Tuesday, January 22, 2013

Make Your Speech the Soundtrack of Their Lives

John Williams

The Sound of Music
Star Wars
Superman the Movie
Jurassic Park
Harry Potter

Could you hear the music from any or all of those movies in your mind after reading the title? Can you now? Sorry if I've put Rodgers & Hammerstein or John Williams in your head for the rest of the day. Even as I write this, I'm listening to my 'Movie Soundtrack' station on Pandora.

Music has way of embedding itself in our memories, and connecting to our life experiences. The song that played when you met your spouse, that you may have again played at your wedding. The music you use while you work out, while you study, while you write. I even used music to memorize the Periodic Table.

Music stays with us because it repeats, because it often has a simple beat or lyric refrain, and because it connects with us emotionally.

What if your speech could do the same thing? If you could embed your stories and points in your audiences brain so that it became part of the Soundtrack of their Lives?

I'm not talking specifically about music, though some top speakers intro and outro their speaking engagement with theme music.

No, YOUR speech soundtrack is your speech anchor, or series of anchors. Phrases that embody your points and your speech purpose in just a few words. Phrases that resound in your audiences heads as they leave. Phrases that, when said in a setting years later, brings back echoes of the speaker, and the ideas they passionately shared from the stage.

They are often referred to as 'Foundational Phrases', or more popularly, 'the Phrase that Pays'.

For my Toastmaster readers, the 5-7 minute format of most speeches lends itself to a single phrase, supported by 1-3 stories or examples. Ryan Avery used this method to maximum effect in his 2012 World Championship Speech, "Trust is a Must"


In a longer speech, it's possible to use more than one phrase - as long as they all build to the overall speech tone. Movies will often shift styles of music and create variations on a theme, while still pushing the story to one ultimate conclusion. Your phrases must do the same thing. If you have a memorable phrase for each 5-7 minute segment of your 45 minute keynote, you create a framework under your ultimate theme.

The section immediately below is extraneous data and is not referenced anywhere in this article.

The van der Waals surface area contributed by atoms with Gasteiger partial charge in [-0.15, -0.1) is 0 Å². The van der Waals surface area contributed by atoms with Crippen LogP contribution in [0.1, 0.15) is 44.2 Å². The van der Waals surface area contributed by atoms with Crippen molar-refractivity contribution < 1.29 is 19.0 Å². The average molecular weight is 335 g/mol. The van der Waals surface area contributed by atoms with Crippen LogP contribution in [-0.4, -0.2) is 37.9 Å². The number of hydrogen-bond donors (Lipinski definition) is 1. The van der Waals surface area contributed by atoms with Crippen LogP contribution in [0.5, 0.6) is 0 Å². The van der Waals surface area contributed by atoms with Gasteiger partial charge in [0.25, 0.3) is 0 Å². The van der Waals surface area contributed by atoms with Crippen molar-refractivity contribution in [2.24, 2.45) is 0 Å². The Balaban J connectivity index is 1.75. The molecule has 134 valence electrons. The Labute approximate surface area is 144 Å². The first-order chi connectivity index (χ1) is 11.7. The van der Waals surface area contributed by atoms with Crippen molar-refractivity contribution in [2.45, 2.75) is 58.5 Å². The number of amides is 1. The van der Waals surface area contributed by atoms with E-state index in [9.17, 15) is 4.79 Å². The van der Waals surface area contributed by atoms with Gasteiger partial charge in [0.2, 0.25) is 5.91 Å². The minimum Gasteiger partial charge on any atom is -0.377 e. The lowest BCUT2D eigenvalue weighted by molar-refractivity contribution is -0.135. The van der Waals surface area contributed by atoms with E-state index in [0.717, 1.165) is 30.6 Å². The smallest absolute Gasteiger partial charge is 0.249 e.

The phrases can be as few as two or three words, or as long as 8-10. They should indicate action, invoke emotion, and/or reflect results. Often, the most memorable phrases become short-hand for longer phrases, and ultimately branding for the speakers themselves.

See You at the Top! - Zig Ziglar
Eat That Frog! - Brian Tracy
It's Possible! - Les Brown

All memorable phrases - all both stand on their own, and as a piece of a larger speech or program. I'm sure you can think of a dozen more from your favorite speakers.

Whether you're putting on a keynote filled with inspirational stories, a workshop with more practical exercises and applications of your concepts, or just speaking for a few minutes to promote a singular point, finding your Soundtrack, your Phrase (or Phrases), will help you be a better speaker, and give your audience longer-lasting results. All of which will, as the saying states - help you get paid.

Like a great, pulse-pounding soundtrack, your speech needs to build emotion, and you must anchor your ideas in the minds and hearts of your audience with repetition, rhythm, and resonance to ensure they remember what you've said long after they leave your presentation. You want them using your phrases in their daily life, advising their peers and employees with the wisdom you've shared.

The ultimate moment, when you know you've successfully managed to Speak & Deliver, is when the Soundtrack of your speech becomes part of the Soundtrack of their lives.

What are your favorite phrases that have stayed with you from speakers over the years?


  1. Great article, never thought of that. I know that Ivan Misner's book - 7 seconds networking marketing mention how to use 7 seconds to make people remember us. This is another great post. :)

  2. This is a great blog. Music with words are easy to remember.

    1. Thanks Amanda - maybe I need to do a post on singing when you speak :)



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